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"This first foray into the arena of feature film marks a significant strategic expansion for Spin Master Entertainment and our properties. This demonstrates our commitment to harnessing our own internal entertainment production teams to develop and deliver IP in a motion picture format and allows us to connect our characters to fans through shared theatrical experiences," Dodge says.

No word on the plot yet, but we're gonna bet there's a problem, 'round Aventure Bay, and Ryder and his team of pups will come and save the day.

We cannot even imagine how excited little PAW Patrol fans will be when this hits theatres in 2021. It's still too early to buy advance tickets but we would if we could!

News

In the middle of that postpartum daze, the sleepless nights, the recovery, the adjustment to a new schedule and learning the cues of a new baby, there are those moments when a new mom might think, I don't know how long I can do this.

Fortunately, right around that time, newborns smile their first real smile.

For many mothers, the experience is heart-melting and soul-lifting. It's a crumb of sustenance to help make it through the next challenges, whether that's sleep training, baby's first cold, or teething. Each time that baby smiles, the mother remembers, I can do this, and it's worth it.

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Dayna M. Kurtz, LMSW, CPT a NYC-based psychotherapist and author of Mother Matters: A Holistic Guide to Being a Happy, Healthy Mom, says she sees this in her clinical practice.

"One mother I worked with recounted her experience of her baby's first smile. At eight weeks postpartum, exhausted and overwhelmed, she remembered her baby smiling broadly at her just before a nighttime feeding," Kurtz says. "In that moment, she was overcome by tremendous joy and relief, and felt, for the first time, a real connection to her son."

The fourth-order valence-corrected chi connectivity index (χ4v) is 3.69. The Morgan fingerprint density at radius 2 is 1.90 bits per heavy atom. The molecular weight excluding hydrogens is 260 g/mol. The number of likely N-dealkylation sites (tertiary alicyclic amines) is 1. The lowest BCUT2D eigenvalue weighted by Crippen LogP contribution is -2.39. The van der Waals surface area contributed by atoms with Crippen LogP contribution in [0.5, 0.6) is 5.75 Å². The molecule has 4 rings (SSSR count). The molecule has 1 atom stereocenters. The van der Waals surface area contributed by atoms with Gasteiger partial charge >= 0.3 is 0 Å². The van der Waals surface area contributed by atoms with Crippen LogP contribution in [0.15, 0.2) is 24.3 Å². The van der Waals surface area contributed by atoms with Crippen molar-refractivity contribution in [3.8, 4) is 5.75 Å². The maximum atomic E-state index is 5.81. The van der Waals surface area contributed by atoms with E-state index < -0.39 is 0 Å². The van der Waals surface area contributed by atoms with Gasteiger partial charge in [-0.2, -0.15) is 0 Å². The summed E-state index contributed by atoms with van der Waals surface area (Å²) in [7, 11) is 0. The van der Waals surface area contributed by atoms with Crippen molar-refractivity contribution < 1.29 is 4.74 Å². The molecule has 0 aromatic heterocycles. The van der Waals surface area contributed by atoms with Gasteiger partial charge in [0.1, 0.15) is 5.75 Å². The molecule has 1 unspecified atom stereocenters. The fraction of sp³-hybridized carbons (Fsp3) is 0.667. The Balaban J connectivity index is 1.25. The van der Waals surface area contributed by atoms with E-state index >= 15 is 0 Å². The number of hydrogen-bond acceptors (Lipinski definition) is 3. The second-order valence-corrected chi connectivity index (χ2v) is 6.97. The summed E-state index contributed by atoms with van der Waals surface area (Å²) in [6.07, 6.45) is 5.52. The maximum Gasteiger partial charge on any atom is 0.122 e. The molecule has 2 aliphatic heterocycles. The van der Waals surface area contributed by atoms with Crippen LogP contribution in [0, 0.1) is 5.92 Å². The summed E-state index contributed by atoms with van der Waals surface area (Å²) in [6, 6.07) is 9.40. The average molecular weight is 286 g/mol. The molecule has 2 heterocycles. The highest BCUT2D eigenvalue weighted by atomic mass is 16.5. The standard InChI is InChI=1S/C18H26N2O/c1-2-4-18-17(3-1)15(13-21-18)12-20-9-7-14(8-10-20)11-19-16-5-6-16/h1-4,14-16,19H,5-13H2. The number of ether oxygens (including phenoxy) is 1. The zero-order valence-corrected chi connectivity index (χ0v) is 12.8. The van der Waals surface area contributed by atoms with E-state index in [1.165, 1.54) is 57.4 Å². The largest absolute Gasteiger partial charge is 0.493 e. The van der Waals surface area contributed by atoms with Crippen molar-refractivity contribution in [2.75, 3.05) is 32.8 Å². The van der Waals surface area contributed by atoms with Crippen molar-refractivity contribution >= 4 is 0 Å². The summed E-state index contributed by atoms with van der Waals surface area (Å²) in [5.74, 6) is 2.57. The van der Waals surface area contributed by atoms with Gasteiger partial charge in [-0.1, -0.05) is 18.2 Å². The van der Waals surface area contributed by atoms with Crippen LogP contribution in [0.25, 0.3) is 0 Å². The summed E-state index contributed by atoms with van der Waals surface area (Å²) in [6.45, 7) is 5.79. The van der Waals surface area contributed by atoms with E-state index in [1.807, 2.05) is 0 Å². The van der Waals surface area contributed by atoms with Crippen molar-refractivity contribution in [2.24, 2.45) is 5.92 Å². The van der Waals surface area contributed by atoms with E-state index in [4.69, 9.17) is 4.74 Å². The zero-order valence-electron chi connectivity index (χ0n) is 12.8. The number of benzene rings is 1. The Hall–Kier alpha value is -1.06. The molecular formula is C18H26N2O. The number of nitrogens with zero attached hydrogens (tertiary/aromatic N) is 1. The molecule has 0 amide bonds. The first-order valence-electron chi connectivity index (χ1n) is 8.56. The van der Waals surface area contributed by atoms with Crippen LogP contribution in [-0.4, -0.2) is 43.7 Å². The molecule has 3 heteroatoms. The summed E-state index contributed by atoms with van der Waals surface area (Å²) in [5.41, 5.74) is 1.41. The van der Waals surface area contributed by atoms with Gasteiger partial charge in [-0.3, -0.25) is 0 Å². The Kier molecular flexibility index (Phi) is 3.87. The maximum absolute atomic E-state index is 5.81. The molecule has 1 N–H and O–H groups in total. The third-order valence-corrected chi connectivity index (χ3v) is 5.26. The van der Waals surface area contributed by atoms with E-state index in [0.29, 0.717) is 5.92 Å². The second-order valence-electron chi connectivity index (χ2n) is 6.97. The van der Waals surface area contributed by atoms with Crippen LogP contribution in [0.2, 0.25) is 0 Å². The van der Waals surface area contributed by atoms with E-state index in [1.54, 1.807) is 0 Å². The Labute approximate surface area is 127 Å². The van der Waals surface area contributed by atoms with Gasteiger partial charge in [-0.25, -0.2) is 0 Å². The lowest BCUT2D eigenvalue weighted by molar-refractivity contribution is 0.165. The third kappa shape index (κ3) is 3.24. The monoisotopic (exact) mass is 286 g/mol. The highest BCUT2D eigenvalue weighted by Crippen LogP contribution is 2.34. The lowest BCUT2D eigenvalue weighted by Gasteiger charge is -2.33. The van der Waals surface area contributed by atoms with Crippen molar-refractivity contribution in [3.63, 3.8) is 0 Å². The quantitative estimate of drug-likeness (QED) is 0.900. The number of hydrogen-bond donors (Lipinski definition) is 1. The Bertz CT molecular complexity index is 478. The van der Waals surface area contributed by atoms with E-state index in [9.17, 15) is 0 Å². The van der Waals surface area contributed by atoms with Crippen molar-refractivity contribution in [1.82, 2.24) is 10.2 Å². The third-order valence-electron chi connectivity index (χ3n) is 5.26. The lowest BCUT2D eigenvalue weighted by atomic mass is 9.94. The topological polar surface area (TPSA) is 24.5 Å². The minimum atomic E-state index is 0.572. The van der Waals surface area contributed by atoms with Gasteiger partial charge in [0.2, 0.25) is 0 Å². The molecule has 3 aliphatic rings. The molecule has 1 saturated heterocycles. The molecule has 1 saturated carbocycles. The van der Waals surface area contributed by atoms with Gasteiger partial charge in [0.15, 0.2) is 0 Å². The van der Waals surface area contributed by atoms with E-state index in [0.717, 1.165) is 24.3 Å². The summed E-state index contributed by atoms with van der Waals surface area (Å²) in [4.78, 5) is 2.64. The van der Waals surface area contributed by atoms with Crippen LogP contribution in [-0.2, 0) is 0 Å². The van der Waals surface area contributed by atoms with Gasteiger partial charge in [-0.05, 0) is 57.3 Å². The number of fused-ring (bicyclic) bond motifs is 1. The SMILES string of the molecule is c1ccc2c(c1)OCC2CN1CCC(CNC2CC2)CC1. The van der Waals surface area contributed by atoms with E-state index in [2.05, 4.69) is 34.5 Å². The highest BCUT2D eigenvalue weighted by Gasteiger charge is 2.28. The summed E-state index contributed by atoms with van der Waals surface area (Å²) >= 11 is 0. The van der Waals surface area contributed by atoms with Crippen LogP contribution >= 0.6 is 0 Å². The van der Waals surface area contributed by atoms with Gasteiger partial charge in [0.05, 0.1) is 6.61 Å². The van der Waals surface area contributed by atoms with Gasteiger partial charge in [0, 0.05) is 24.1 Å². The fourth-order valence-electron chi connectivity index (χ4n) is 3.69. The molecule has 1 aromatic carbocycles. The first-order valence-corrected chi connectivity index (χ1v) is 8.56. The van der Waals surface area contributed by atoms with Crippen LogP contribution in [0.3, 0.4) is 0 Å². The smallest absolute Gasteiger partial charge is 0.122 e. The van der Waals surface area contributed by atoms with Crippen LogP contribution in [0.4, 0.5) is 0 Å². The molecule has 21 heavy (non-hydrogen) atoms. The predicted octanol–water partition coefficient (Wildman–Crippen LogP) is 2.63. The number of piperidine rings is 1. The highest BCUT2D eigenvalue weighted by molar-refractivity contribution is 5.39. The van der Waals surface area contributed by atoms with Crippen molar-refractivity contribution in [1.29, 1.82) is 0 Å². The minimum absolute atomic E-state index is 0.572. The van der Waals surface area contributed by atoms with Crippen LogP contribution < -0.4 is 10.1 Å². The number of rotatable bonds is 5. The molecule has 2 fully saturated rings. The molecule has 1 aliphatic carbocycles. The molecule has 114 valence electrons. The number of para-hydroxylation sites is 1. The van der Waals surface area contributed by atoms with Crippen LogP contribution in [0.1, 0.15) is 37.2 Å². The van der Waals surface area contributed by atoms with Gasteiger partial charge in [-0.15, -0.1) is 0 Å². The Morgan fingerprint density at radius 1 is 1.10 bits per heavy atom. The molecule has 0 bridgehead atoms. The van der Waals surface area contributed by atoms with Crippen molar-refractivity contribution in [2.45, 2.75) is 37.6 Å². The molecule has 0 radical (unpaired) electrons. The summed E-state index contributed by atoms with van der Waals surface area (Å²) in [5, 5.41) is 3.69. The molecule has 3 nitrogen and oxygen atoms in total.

So what is it about a baby's smile that can affect a mother so deeply? Can it all be attributed to those new-mom hormones? Perhaps it stems from the survival instincts that connect an infant with its mother, or the infant learning social cues. Or is there something more going on inside our brains?

In 2008, scientists in Houston, TX published their research on the topic. Their study, "What's in a Smile? Maternal Brain Responses to Infant Facial Cues", takes data from the MRI images of 26 women as they observed images of infants smiling, crying, or with a neutral expression.

The images included the mother's own infant alternated with an unknown infant of similar ethnicity and in similar clothing and position. In each image, the baby displayed a different emotion through one of three facial expressions; happy, neutral, or sad. Researchers monitored the change in the mothers' brain activity through the transitions in images from own-infant to unknown-infant, and from happy to neutral to sad and vice versa.

The results?

"When first-time mothers see their own baby's face, an extensive brain network appears to be activated, wherein affective and cognitive information may be integrated and directed toward motor/behavioral outputs," wrote the study's authors. Seeing her infant smile or cry prompts the areas of the brain that would instigate a mother to act, whether it be to comfort, care for, or caress and play with the baby.